“You don’t have to see the whole staircase, just to take the first step” Martin Luther King
I love this quote, it speaks eloquently of life I think. So often we are paralysed by not knowing the whole story, not knowing our destination, not being sure where our current actions will lead us. In reality we never know those things, it’s just easier in some circumstances to kid ourselves that we do.
There are a couple of important ways of being energised that are pertinent here. One is the desire to move away from something. It is this that often gets us moving. We get sick of the job, the colleagues, the commute, etc etc, and we are motivated to do something about it. Some people are predominantly energised to move away from things, they will tend to talk more in terms of problems than solutions, and are keen to have things not be as they are.
To sustain motivation, it can be helpful to develop a sense of where you are going, of what you are moving towards. After all, if you don’t know where you are going, in theory any path will do. Having a vivid, compelling sense of the future begins to create it in your unconscious, and that is very helpful in moving towards it. You move towards what you think about. Some people are highly driven towards, and talk in terms of dreams and aspirations, and may be less concerned with the difficulties of now.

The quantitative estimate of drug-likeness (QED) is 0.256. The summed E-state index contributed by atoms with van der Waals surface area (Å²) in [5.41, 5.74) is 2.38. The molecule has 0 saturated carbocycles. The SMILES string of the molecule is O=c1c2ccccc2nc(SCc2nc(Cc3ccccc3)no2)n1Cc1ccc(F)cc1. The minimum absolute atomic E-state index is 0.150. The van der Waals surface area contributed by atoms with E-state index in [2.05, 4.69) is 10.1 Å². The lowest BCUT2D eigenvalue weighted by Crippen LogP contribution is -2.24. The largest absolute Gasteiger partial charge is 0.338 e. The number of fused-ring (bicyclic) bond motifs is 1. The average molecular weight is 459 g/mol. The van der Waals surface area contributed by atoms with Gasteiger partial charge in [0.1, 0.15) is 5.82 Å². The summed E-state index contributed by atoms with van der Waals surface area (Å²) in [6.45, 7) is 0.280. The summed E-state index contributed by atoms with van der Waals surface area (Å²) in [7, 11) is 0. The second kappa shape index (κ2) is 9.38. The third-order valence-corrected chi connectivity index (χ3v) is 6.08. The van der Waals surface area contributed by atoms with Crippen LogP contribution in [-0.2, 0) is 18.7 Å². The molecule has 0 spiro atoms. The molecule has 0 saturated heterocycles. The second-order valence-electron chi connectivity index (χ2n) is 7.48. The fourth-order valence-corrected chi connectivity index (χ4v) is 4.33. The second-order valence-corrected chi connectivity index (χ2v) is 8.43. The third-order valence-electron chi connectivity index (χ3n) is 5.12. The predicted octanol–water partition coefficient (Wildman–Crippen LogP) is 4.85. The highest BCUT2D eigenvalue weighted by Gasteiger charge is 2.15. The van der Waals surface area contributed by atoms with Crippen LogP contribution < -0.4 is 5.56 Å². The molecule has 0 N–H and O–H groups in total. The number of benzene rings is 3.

Without the rub of some away from motivation it may be hard to get going anywhere at all, now might seem OK and dreams may stay distant. Without a sense of something to move towards away from energy may take you off in directions that later bring their own unanticipated problems. In effect, we need a bit of both.
The art is to hold it all lightly. Grasping too tightly on to a specific outcome closes down all other options. Deeply entrenching in dissatisfaction may sap energy rather than stimulate movement. Graceful action comes in part from flexibility, and that calls for a deftness of touch.
In psychotherapy I like to take both a history of how clients arrived here, and to articulate where they would rather be. I notice that they seldom have exactly the same goals by the end of the journey, and that some of the problems that brought them may actually reveal gifts and be resources rather than difficulties as time goes on. All is real, and all is fluid. We really do only need to get moving, with grace and flexibility, and the staircase will be revealed, step by step.